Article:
DH Goes Diving
Trip Start Aug 06, 2011
144Trip End Oct 06, 2013
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The first order of business was to wash away the grime of our freighter journey with a swim in the pool. It was then that we noticed the vampires swooping all around our cozy Madang complex. Sunlight didn't seem to faze these particular bloodsucking Draculas, but they were definitely the biggest bats we had ever seen and they hanging upside-down in the trees all around the pool. Turns out they were fruit bats and while they fascinated us, their habitat destruction has made them something of a problem in PNG- their guano has been transferring a fatal disease to both dogs and people
The second order of business was to book our PNG diving adventure. PNG has a well deserved reputation for some of the best dive sites in the world and DH is always looking for an opportunity to strap on a heavy tank and sink to unnatural depths to swim with all manner of sea creatures.... Actually she's never looking for the opportunity but she assumes that someone has to go down with me to ensure I don't get lost in some sort of Sea Hunt fantasy and forget to come back up. We joined a group of Japanese divers who had come to Madang for days of non-stop diving (the diving was spectacular but if you come all the way to PNG, wouldn't you want to see more than the deck of a dive boat). DH and I had our own dive guide and we got to dive with some pretty strong ocean currents- a first for us- and we saw first hand why PNG is such a desirable diving destination. We were told that Chinese mining interests were moving into PNG and were securing approval for a pipeline that would dump their tailings directly into the ocean which would likely destroy the sensitive coral reef life (among other things). A fledgling environmental group was trying to block this but seemed to have run out of options- I can't believe that with everything we know about this kind of destructive behaviour that it continues to happen. A few corrupt types get very wealthy, China feeds it's insatiable appetite for resources, and beautiful environments are lost forever
We spent the rest of the day wandering through the streets of Madang. Not much to see but the daily market was another chance to experience the very real warmth and hospitality of PNGer's. Once I had taken my first photo, I seemed to have triggered a PNG version of Canada's Top Model; everyone wanted to pose and it was almost comical to see the crowd laughing and teasing one another about the photos, only to become very serious and stoic when it was their turn to be photographed (I guess they thought that any sort of movement would blur the end product?). Vendors, shoppers, security guards, passersby- everyone wanted their moment of digital fame on my very small LCD monitor- it was good fun and a great way to spend an afternoon.
The next day we booked a driver to take us outside Madang to what was advertised as a wildlife conservation area, a butterfly farm, and a local village famous for producing pottery. This excursion encapsulated what I was really starting to like about PNG- it's a country that has not figured out independent travelers (or vise versa) and their current response to it can only be termed as endearing. The 'wildlife' area saw a net of 1 eel and 4 small turtles and the 'butterfly farm' was overrun with about 3 butterflies while we were there but the pride and enthusiasm of our driver/guide made for a very enjoyable experience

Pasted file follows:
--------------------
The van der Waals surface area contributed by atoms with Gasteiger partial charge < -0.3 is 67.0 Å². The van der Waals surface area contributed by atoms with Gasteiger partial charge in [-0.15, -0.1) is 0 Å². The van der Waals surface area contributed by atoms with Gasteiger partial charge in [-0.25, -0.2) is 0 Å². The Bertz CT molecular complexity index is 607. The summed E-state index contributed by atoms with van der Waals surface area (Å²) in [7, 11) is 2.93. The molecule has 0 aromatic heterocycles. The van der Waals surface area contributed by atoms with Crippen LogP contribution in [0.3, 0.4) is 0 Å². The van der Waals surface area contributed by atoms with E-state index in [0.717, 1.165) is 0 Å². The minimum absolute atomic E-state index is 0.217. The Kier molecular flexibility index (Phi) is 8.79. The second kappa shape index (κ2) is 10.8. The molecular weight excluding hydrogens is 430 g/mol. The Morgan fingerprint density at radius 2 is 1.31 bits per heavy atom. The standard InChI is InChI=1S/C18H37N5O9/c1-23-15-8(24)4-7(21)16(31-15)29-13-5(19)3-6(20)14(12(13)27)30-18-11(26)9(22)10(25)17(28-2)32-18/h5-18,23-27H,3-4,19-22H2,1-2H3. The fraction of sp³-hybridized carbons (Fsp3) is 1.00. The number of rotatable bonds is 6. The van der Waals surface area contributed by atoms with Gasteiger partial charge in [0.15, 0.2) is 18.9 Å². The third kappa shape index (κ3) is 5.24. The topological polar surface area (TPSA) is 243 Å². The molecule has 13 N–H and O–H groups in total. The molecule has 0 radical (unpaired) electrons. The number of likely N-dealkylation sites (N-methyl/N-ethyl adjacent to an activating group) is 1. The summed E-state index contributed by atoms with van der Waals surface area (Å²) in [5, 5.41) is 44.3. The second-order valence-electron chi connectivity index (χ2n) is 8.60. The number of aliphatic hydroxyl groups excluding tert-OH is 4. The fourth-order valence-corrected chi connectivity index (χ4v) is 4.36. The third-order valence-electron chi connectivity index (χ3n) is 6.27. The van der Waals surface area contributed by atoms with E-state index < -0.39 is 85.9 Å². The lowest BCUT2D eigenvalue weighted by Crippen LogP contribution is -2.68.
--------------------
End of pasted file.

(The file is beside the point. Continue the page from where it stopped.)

How do you top off your trip to Madang. A round of golf at the local club of course. Neither of us play very often and we certainly don't play with any degree of skill but DH wanted to play a round in PNG in order to top any golf stories from Dave B, so off we went to the country club. With a prime position on the ocean front, the setting of the course couldn't have been any better but that's where the endearing nature of PNG took over. They only had one set of clubs available (but we did get extra balls because of the water traps on the course!) and it seemed to take quite a while to put it all together for us. We were pointed in the direction of the first tee and that's when Vincent popped out from behind a tree announcing with great fanfare that he was the caddy for the course. I wasn't super keen on having an audience for my first game in 4 years but given that there were no flags on the green (they kept getting stolen so they were only put out on Saturdays now??) and even the tee boxes were only determined through osmosis, we decided to employ our little friend. He kept telling us that the hole was just in front of the palm tree which would have been fine had the entire course not been surrounded by palm trees
We talked about trying to get to other areas of PNG but it was going to cost us thousands to get to some of the other spots we wanted to see (PNG is just not set up for independent travel and the gov't airline which has a virtual monopoly charges extortionistic fares for last minute flights). We reluctantly decided to leave and head back to Australia. So what are my impressions of PNG? The visuals would suggest that it is very dangerous; a series of towns under siege, but the people we met were some of the nicest we have ever come across(I'm sure there were some bad dudes out there- we just didn't have any dealings with them). It's not easy to navigate, very expensive, reputedly very unsafe- but these same circumstances make it something of a must-do (a Singsing festival in particular) for anyone who wants to venture a little off the beaten path. It won't always be endearing, but it sure is now